Search Engine Rankings Link Building Myths

myth-graphic There is a lot of misinformation out there about search engine rankings and how they are determined. Most SEO advice is based on a paper published by Google founders Larry Page and Sergey Brin when they were students at Stanford, and the subsequent patent application made regarding the same. The catch is that the algorithm contained in those documents is over a decade old. Google has updated their search ranking algorithm thousands of times since then.

While the methodology published in the original Google patent application and other documents no doubt remains the basis of Google’s search rankings, there can be no question that the simplified version often given as the basis for SEO activities is very out of date.

What Is PageRank?

Essentially, the basics of this original search ranking methodology involved a site passing "link juice" to each page it links to. The power of that link juice is determined by the original page’s authority, as measured by its PageRank, which is in turn derived based upon how many pages and of what authority link to original page. This outgoing link juice is then divided evenly over all outgoing links. All of this results in a numerical value, or other ranking, which then leads directly to the results listed for any given search, and the order of the search result rankings for that search.

At first, it sounds complicated, but just a moment or two of study brings into clarity the fact that this particular algorithm is pretty simple, especially for a computer.

In fact, the original Google algorithm displayed here would be both very easy to copy, and very easy to abuse. As Microsoft’s repeated efforts at crafting a search engine have shown, it is actually not easy to duplicate Google’s quality of search results. After failing with both MSN Search, and Live Search, Microsoft finally launched a new search engine called Bing. Microsoft’s Bing strategy has been not to duplicate Google’s level of quality in search results, but rather to shake up the user interface so as to increase the likelihood that a user will perform a search which is more easily interpreted.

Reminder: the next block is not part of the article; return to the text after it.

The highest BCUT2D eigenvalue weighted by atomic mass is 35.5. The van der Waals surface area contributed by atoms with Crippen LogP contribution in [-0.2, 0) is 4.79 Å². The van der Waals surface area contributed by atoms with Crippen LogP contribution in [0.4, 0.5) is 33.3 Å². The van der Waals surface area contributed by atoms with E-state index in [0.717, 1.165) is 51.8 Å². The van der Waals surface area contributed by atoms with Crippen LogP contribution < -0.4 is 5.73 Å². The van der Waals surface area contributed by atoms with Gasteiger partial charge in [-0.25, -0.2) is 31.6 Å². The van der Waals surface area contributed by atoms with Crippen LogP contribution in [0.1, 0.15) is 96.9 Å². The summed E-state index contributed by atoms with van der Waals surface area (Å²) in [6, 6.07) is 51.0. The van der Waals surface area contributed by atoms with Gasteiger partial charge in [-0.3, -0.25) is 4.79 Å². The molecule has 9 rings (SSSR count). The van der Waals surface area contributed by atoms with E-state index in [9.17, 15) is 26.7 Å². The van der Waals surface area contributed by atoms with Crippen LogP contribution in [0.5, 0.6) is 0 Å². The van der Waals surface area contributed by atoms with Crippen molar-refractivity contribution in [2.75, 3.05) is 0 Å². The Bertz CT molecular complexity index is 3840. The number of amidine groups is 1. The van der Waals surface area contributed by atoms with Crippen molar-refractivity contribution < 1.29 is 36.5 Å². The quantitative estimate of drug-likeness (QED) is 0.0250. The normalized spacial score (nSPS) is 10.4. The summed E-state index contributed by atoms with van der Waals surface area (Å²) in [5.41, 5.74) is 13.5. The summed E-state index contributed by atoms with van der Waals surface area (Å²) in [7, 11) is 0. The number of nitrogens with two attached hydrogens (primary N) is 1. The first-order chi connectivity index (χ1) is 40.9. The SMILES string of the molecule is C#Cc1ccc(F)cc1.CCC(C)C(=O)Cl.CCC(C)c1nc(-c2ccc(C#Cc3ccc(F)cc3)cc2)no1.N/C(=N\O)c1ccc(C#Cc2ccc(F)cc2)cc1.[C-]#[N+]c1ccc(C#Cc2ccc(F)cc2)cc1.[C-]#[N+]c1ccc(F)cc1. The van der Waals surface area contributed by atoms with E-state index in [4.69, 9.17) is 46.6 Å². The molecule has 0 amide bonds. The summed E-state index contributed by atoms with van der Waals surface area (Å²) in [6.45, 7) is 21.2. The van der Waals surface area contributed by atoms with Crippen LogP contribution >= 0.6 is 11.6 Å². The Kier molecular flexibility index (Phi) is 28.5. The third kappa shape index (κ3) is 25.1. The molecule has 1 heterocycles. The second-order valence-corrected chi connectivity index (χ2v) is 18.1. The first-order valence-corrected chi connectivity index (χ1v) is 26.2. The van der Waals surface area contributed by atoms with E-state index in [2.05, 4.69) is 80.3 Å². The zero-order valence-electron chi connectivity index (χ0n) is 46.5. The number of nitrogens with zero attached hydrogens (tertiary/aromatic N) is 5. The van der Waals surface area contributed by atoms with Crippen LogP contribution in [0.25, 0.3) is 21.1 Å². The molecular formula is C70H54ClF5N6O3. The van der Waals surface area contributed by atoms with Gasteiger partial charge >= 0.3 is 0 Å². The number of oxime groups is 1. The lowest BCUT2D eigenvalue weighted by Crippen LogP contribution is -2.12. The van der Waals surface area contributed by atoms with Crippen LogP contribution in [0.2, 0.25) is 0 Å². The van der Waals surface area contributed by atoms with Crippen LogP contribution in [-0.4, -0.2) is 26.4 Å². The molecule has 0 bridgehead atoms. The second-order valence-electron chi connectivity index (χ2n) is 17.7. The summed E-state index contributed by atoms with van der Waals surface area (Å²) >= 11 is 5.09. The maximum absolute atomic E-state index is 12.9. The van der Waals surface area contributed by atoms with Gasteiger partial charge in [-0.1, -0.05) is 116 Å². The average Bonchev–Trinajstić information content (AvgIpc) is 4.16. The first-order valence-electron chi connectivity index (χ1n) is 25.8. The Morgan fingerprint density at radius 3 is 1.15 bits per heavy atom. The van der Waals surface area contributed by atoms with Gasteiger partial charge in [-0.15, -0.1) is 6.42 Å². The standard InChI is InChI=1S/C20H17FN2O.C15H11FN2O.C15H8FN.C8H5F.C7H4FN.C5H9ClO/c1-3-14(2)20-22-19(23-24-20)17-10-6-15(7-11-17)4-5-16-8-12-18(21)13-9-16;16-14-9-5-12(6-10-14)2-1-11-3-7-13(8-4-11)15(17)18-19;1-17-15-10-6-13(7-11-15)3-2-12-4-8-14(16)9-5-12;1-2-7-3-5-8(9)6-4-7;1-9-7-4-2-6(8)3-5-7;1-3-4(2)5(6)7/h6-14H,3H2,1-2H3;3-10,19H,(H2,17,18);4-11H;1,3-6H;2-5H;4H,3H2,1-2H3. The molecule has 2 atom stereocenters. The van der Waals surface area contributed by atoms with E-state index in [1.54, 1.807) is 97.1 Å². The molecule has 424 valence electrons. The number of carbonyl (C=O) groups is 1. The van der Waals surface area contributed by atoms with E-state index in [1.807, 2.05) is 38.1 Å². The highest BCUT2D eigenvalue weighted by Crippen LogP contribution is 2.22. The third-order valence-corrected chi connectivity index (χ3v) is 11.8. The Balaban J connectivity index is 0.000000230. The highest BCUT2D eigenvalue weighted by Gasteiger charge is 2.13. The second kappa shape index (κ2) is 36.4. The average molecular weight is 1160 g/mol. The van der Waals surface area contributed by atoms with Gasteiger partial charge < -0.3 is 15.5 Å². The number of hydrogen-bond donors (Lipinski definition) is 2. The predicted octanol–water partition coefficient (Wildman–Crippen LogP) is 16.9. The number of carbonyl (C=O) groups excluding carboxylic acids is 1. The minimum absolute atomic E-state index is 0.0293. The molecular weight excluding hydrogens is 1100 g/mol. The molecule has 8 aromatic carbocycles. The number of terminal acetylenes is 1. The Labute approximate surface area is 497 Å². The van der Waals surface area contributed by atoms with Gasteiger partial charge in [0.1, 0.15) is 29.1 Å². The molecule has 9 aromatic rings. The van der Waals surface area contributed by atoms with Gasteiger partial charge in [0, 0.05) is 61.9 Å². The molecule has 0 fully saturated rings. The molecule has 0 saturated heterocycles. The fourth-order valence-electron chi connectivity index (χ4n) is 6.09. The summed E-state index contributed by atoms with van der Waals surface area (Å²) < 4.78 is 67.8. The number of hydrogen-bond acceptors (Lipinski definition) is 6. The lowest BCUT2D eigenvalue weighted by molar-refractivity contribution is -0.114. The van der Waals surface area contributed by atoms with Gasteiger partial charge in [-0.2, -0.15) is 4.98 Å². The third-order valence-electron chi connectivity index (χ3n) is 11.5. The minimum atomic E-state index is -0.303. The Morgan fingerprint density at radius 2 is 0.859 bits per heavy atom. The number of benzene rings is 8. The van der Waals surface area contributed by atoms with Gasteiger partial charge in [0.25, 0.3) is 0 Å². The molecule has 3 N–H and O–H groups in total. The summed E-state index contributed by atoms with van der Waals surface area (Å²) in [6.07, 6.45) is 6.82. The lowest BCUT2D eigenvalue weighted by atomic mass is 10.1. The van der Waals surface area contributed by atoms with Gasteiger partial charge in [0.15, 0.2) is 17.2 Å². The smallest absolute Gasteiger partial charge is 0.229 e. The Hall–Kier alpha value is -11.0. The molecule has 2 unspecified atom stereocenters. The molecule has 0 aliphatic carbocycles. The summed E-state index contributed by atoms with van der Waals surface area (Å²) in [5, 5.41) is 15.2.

When it comes to the various methods of abusing the Google search engine, as most often referenced as "black-hat SEO", Google has entire teams of people working to thwart their efforts. Matt Cutts is one of Google’s most public engineers thanks to his long running blog. He is also the head of the so-called Webspam Team, whose job it is to prevent junk webpages from clogging up the company’s search engines. As a full-time engineer who heads up a "team" of people, one can only assume that the efforts that take place in this arena are substantial. Each action they take has the potential to render numerous forms of "white-hat SEO" techniques worthless, or at least worth much less that they once were.

PageRank Reality Check and SEO Myths

One recent example was Matt’s blog post in which he made a few very important points.

First, that Google has drastically changed how it interpreted the only recently launched nofollow tag after another Google team, the Search Quality team, determined that webmasters were setting nofollow tags on links to valuable webpages in order to "channel" the link juice to certain, most likely more valuable, webpages. This practice, known as link sculpting, was actively recommended by virtually all SEO experts and Search Engine Optimization consultants right up the very minute the post debunking it as an effective technique was published.

Second, Matt commented that it was necessary for him to publicly and blatantly announce the change in treatment for the nofollow link tag because the people who research and test such things had NOT NOTICED. Not only that, but with a throw away statement a few sentences earlier, he noted that they had also not noticed other bigger changes made by Google to its search engine ranking system.

Third, before getting into the specifics of this particular announcement, Mr. Cutts re-iterated the basic version of the search algorithm used all over the Internet as outlined above. Then, he said that in 2000 when he joined the company that Google was doing "more sophisticated link computation" than was shown by the original PageRank papers that everyone quotes. In other words, this is NOT the way the Google search algorithm works anymore.